Monday, April 25, 2011

"This Is Not The Way We Put An End To War"

In the thread about "Galveston" downblog, a friend recommends Glen Campbell's version of Buffy Sainte-Marie's "Universal Soldier." It's worth a listen. I tracked down this other version with a really interesting introduction by the writer. She wrote this song back in 1964, though this is a much more recent performance. She's got an interesting take on the antiwar song: it's not about the poor cannon fodder being victimized, but instead about the people -- like you and me! -- who enable war by not stopping it. Sorta brutal. I didn't realize before how polemical this song was.


  1. Turns out the video of Campbell singing Universal Soldier was from the 1980 "Because We Care", CBS-TV special raising funds for Cambodian Famine victims.
    It took some balls to sing that song on TV while still a pretty successful country music singer...
    He originally cut the song as a single in 1965 after replacing Brian Wilson in the Beach Boys for a while. It was not a hit :^)

  2. Music can cause flashbacks as vivid as drugs. These songs remind me of times sitting around our living-room with friends that were actually making fun of the war protestors. They were writing them off as kooks and unAmerican activists. I mean like it is sane and American to kill?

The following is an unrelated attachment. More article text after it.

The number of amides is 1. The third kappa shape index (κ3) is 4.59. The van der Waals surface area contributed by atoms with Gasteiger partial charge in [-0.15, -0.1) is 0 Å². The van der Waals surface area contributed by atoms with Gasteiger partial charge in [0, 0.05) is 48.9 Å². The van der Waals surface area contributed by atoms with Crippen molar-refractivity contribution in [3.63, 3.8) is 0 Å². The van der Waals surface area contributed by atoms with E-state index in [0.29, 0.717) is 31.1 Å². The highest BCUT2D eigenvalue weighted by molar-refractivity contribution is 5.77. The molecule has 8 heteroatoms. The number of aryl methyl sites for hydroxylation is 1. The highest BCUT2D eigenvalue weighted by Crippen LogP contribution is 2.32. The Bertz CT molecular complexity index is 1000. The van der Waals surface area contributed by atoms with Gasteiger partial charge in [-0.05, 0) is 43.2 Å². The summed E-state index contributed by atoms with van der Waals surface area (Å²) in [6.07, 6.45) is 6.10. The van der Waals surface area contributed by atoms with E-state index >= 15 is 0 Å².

The war continued, pages of the calendar turned and eventually soldiers, friends, returned from the battlefield. It was then we got to see first hand the cost war has on the mind of the soldier.

    A scar that does not fade over time, a wound so deep in the mind there is no way to amputate the memories and replace them with a prosthetic.

    I don't buy not showing the victims of war, because too many of us subscribe to the 'if I don't see it, it hasn't happen' theory.

    Every fallen soldier's casket should be shown, saluted and welcomed home. We need to see that some of our men and women come home in boxes.

    We need to see the collateral damage to babies and children and men and women of little unknown villages they call their home.

    We need to see this because if we do maybe we will work harder to stop what we see. It's very real, not a fairy tale with a happy ending.

    There will always be thousands and thousands of the mind-wounds we will never be able to see. They become the burden that has to be carried by each solider alone, forever with him/her.